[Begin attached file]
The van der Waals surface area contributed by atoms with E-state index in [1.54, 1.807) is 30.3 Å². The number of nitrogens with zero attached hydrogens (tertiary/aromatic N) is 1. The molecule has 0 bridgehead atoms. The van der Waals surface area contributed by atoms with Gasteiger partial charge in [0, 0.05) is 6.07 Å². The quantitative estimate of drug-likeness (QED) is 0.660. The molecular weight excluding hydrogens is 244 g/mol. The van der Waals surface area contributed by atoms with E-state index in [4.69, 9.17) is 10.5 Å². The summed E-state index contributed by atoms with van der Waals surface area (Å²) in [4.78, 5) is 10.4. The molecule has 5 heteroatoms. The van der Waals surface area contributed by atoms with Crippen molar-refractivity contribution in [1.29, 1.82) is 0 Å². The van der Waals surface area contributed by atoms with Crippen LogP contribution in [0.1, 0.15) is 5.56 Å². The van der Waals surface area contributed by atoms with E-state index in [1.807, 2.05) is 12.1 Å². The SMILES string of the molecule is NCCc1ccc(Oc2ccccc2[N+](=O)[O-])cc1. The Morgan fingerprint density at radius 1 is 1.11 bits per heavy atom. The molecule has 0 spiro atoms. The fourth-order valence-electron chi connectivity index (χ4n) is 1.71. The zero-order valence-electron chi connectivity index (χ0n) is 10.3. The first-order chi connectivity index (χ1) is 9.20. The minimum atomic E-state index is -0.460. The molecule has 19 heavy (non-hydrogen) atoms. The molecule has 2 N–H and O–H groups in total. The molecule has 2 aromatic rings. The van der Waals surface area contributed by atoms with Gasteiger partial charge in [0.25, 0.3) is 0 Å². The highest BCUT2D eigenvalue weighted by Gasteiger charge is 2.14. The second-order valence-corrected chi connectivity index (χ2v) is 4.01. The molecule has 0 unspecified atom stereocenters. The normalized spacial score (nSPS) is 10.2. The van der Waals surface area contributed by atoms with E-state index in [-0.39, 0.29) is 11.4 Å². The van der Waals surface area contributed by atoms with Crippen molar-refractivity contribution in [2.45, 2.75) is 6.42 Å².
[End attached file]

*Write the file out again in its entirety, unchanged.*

The van der Waals surface area contributed by atoms with E-state index in [1.54, 1.807) is 30.3 Å². The number of nitrogens with zero attached hydrogens (tertiary/aromatic N) is 1. The molecule has 0 bridgehead atoms. The van der Waals surface area contributed by atoms with Gasteiger partial charge in [0, 0.05) is 6.07 Å². The quantitative estimate of drug-likeness (QED) is 0.660. The molecular weight excluding hydrogens is 244 g/mol. The van der Waals surface area contributed by atoms with E-state index in [4.69, 9.17) is 10.5 Å². The summed E-state index contributed by atoms with van der Waals surface area (Å²) in [4.78, 5) is 10.4. The molecule has 5 heteroatoms. The van der Waals surface area contributed by atoms with Crippen molar-refractivity contribution in [1.29, 1.82) is 0 Å². The van der Waals surface area contributed by atoms with Crippen LogP contribution in [0.1, 0.15) is 5.56 Å². The van der Waals surface area contributed by atoms with E-state index in [1.807, 2.05) is 12.1 Å². The SMILES string of the molecule is NCCc1ccc(Oc2ccccc2[N+](=O)[O-])cc1. The Morgan fingerprint density at radius 1 is 1.11 bits per heavy atom. The molecule has 0 spiro atoms. The fourth-order valence-electron chi connectivity index (χ4n) is 1.71. The zero-order valence-electron chi connectivity index (χ0n) is 10.3. The first-order chi connectivity index (χ1) is 9.20. The minimum atomic E-state index is -0.460. The molecule has 19 heavy (non-hydrogen) atoms. The molecule has 2 N–H and O–H groups in total. The molecule has 2 aromatic rings. The van der Waals surface area contributed by atoms with Gasteiger partial charge in [0.25, 0.3) is 0 Å². The highest BCUT2D eigenvalue weighted by Gasteiger charge is 2.14. The second-order valence-corrected chi connectivity index (χ2v) is 4.01. The molecule has 0 unspecified atom stereocenters. The normalized spacial score (nSPS) is 10.2. The van der Waals surface area contributed by atoms with E-state index in [-0.39, 0.29) is 11.4 Å². The van der Waals surface area contributed by atoms with Crippen molar-refractivity contribution in [2.45, 2.75) is 6.42 Å².